“Faster-Than-Speed-of-Light” Result –Stumps CERN’s Top Brains

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Europe's top particle physicists have yet to reconcile faster-than-light neutrinos with the laws of physics. "For the moment, there is no explanation that works," says physicist Ignatios Antoniadis, who helped to organize a meeting of Europe's top physics minds at CERN near Geneva, Switzerland three weeks to the day after physicists in the OPERA collaboration at Gran Sasso, Italy, announced that neutrinos traveling from CERN had apparently moved faster than light. The assembled team reviewed "the situation and discuss whether it is possible [that neutrinos broke the speed of light."


The biggest challenge yet to the OPERA result comes from Nobel laureate Sheldon Glashow and his Boston University colleague Andrew Cohen in a paper posted online a few weeks ago. The Physical Review Letters has agreed to publish the paper, making it the first scientific journal to accept work on the OPERA result.

In the paper, Glashow and Cohen point out that if neutrinos can travel faster than light, they should sometimes radiate an electron paired with its antimatter equivalent – a positron – through a process called "Cerenkov radiation," which is analogous to a sonic boom, according to New Scientist.

Cohen and Glashow calculated that at the end of the experiment, the neutrinos should have had energies no higher than about 12 gigaelectronvolts. But OPERA saw plenty of neutrinos with energies upwards of 40 GeV.

"It doesn't correspond to the energies measured at all," says CERN physicist Christophe Grojean.

Another strike against the "faster-than-light" neutrinos comes from the fact that neutrinos are linked to certain other particles – electrons, muons and tau particles – via the weak nuclear force. Because of that link, neutrinos can't travel faster than light unless electrons do too – although electrons needn't travel as fast as the neutrinos.

According to New Scientist, CERN physicist Gian Giudice, who spoke at the seminar, and colleagues looked into what would happen if electrons travelled faster than light by one part in 100,000,000, a speed consistent with the OPERA neutrino measurement. Such speedy electrons should emit a cone of Cerenkov radiation in empty space – but previous experiments show that they don't.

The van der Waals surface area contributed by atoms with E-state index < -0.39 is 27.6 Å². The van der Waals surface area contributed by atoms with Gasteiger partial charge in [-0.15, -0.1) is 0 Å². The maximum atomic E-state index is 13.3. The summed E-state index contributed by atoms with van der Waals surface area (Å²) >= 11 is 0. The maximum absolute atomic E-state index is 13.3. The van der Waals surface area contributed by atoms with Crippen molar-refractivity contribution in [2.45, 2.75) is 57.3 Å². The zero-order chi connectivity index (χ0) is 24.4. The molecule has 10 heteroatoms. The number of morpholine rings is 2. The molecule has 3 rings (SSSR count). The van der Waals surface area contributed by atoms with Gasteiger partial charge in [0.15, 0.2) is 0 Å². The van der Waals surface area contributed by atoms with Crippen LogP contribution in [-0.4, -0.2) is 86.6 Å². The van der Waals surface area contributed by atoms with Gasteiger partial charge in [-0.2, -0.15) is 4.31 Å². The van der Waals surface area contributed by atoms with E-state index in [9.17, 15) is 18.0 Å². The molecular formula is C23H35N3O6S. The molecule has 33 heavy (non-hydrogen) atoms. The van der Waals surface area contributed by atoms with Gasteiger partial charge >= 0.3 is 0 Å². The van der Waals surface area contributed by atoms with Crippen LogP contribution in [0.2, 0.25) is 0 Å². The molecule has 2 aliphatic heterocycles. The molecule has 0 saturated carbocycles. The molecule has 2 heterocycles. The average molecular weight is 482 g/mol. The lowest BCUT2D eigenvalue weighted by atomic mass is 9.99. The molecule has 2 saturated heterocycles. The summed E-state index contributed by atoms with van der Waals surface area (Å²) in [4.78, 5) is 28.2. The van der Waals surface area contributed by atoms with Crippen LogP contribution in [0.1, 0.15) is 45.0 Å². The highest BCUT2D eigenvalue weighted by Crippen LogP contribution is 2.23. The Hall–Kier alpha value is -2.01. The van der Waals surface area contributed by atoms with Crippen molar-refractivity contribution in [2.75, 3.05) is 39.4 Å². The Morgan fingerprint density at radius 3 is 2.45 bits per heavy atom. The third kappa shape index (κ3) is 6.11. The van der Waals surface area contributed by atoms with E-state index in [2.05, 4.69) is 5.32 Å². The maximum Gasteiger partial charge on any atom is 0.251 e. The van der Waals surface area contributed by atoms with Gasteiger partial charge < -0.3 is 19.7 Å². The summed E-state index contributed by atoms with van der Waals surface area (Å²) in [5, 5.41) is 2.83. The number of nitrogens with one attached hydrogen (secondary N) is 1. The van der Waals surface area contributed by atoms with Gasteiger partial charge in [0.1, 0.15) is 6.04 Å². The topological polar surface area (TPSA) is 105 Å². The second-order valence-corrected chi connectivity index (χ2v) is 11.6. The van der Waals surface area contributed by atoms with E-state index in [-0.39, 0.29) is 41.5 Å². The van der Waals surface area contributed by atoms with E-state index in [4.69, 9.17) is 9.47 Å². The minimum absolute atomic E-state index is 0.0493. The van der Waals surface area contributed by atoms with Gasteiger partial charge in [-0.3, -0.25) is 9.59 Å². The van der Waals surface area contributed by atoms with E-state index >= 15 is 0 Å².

"At the moment, there is no concrete model that really avoids all these theoretical constraints," Grojean says. "That's why it's so interesting. We cannot explain it in terms of known physics."

Another unpublished paper on the arxiv.org physics preprint server has attracted attention with its explanation. Ronald van Elburg at the University of Groningen in the Netherlands has calculated that special relativity could have messed up the synchronisation of the clocks at CERN and Gran Sasso. This would make neutrinos appear to arrive 64 nanoseconds early – almost exactly what the OPERA experiment observed.

If this argument holds up, rather than breaking Einstein's theory of special relativity, the faster-than-light neutrinos would actually end up reaffirming it. But it's unclear whether the result will hold up. "In general, the feeling of theorists is that one should repeat the experiment," Antoniadis told New Scientist.

CERN plans to provide a new neutrino beam to do this. Meanwhile, the first glimpses from another detector at the Gran Sasso laboratory don't bode well for the faster-than-light hypothesis.

An experiment there called ICARUS (Imaging Cosmic And Rare Underground Signals) has been catching neutrinos travelling from CERN since last year. The 100 or so it has seen do not seem to travel faster than light. ICARUS also doesn't see any evidence of the Cerenkov-like radiation Glashow and Cohen predicted.

"For the moment, we don't have an answer," Antoniadis says. "That doesn't mean an answer doesn't exist."

The Daily Galaxy via newscientist.com and Glashow and Cohen: arxiv.org/abs/1109.6562; van Elburg: arxiv.org/abs/1110.2685; ICARUS: arxiv.org/abs/1110.3763

Image credit: listverse.com

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